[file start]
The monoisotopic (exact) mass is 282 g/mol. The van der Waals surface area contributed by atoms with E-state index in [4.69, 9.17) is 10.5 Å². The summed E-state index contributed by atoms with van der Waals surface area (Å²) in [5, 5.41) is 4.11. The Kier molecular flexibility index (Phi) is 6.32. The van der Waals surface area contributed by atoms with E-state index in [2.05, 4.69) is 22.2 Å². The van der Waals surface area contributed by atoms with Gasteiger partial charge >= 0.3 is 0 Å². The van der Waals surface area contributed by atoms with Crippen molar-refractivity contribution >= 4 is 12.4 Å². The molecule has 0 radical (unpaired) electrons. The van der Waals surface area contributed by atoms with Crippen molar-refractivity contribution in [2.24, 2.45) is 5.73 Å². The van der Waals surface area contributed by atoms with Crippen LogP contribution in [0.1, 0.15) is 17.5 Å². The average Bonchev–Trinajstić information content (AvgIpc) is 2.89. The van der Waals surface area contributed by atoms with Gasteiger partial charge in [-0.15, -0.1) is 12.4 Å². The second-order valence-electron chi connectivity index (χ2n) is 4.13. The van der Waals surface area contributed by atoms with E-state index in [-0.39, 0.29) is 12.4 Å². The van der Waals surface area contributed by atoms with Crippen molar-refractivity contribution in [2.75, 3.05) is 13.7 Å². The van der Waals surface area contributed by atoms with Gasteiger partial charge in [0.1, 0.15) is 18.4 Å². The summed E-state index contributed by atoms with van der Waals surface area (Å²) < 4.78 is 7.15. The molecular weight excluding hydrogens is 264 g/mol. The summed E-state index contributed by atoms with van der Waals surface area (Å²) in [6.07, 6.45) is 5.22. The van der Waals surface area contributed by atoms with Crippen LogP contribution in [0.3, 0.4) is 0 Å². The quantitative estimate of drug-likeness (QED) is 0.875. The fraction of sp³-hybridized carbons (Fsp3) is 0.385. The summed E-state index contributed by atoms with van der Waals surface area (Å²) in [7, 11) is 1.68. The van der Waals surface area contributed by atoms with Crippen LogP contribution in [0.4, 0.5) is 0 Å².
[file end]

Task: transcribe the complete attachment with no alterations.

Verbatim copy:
The monoisotopic (exact) mass is 282 g/mol. The van der Waals surface area contributed by atoms with E-state index in [4.69, 9.17) is 10.5 Å². The summed E-state index contributed by atoms with van der Waals surface area (Å²) in [5, 5.41) is 4.11. The Kier molecular flexibility index (Phi) is 6.32. The van der Waals surface area contributed by atoms with E-state index in [2.05, 4.69) is 22.2 Å². The van der Waals surface area contributed by atoms with Gasteiger partial charge >= 0.3 is 0 Å². The van der Waals surface area contributed by atoms with Crippen molar-refractivity contribution >= 4 is 12.4 Å². The molecule has 0 radical (unpaired) electrons. The van der Waals surface area contributed by atoms with Crippen molar-refractivity contribution in [2.24, 2.45) is 5.73 Å². The van der Waals surface area contributed by atoms with Crippen LogP contribution in [0.1, 0.15) is 17.5 Å². The average Bonchev–Trinajstić information content (AvgIpc) is 2.89. The van der Waals surface area contributed by atoms with Gasteiger partial charge in [-0.15, -0.1) is 12.4 Å². The second-order valence-electron chi connectivity index (χ2n) is 4.13. The van der Waals surface area contributed by atoms with E-state index in [-0.39, 0.29) is 12.4 Å². The van der Waals surface area contributed by atoms with Crippen molar-refractivity contribution in [2.75, 3.05) is 13.7 Å². The van der Waals surface area contributed by atoms with Gasteiger partial charge in [0.1, 0.15) is 18.4 Å². The summed E-state index contributed by atoms with van der Waals surface area (Å²) < 4.78 is 7.15. The molecular weight excluding hydrogens is 264 g/mol. The summed E-state index contributed by atoms with van der Waals surface area (Å²) in [6.07, 6.45) is 5.22. The van der Waals surface area contributed by atoms with Crippen LogP contribution in [0.3, 0.4) is 0 Å². The quantitative estimate of drug-likeness (QED) is 0.875. The fraction of sp³-hybridized carbons (Fsp3) is 0.385. The summed E-state index contributed by atoms with van der Waals surface area (Å²) in [7, 11) is 1.68. The van der Waals surface area contributed by atoms with Crippen LogP contribution in [0.4, 0.5) is 0 Å².